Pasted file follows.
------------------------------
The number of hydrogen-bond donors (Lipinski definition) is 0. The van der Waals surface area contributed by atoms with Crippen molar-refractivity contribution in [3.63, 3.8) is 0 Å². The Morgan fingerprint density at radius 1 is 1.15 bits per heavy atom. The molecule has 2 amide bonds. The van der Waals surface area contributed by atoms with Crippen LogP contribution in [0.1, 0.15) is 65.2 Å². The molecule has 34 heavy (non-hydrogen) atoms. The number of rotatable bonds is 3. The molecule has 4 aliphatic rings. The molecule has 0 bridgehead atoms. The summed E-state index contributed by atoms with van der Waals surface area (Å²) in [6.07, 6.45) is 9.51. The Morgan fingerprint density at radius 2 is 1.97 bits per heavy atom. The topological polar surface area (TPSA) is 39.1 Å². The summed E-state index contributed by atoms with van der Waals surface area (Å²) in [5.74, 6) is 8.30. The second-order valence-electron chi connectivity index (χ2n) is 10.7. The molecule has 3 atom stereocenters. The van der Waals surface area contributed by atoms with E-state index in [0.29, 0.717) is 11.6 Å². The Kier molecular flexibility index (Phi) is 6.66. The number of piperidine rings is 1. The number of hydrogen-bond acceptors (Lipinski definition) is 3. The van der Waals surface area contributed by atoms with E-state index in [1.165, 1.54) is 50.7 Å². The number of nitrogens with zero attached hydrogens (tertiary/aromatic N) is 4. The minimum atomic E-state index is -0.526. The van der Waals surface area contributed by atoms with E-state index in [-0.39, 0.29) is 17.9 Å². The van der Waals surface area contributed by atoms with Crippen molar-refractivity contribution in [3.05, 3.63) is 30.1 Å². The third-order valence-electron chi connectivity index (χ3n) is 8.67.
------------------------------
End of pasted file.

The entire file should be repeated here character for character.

The number of hydrogen-bond donors (Lipinski definition) is 0. The van der Waals surface area contributed by atoms with Crippen molar-refractivity contribution in [3.63, 3.8) is 0 Å². The Morgan fingerprint density at radius 1 is 1.15 bits per heavy atom. The molecule has 2 amide bonds. The van der Waals surface area contributed by atoms with Crippen LogP contribution in [0.1, 0.15) is 65.2 Å². The molecule has 34 heavy (non-hydrogen) atoms. The number of rotatable bonds is 3. The molecule has 4 aliphatic rings. The molecule has 0 bridgehead atoms. The summed E-state index contributed by atoms with van der Waals surface area (Å²) in [6.07, 6.45) is 9.51. The Morgan fingerprint density at radius 2 is 1.97 bits per heavy atom. The topological polar surface area (TPSA) is 39.1 Å². The summed E-state index contributed by atoms with van der Waals surface area (Å²) in [5.74, 6) is 8.30. The second-order valence-electron chi connectivity index (χ2n) is 10.7. The molecule has 3 atom stereocenters. The van der Waals surface area contributed by atoms with E-state index in [0.29, 0.717) is 11.6 Å². The Kier molecular flexibility index (Phi) is 6.66. The number of piperidine rings is 1. The number of hydrogen-bond acceptors (Lipinski definition) is 3. The van der Waals surface area contributed by atoms with E-state index in [1.165, 1.54) is 50.7 Å². The number of nitrogens with zero attached hydrogens (tertiary/aromatic N) is 4. The minimum atomic E-state index is -0.526. The van der Waals surface area contributed by atoms with E-state index in [-0.39, 0.29) is 17.9 Å². The van der Waals surface area contributed by atoms with Crippen molar-refractivity contribution in [3.05, 3.63) is 30.1 Å². The third-order valence-electron chi connectivity index (χ3n) is 8.67.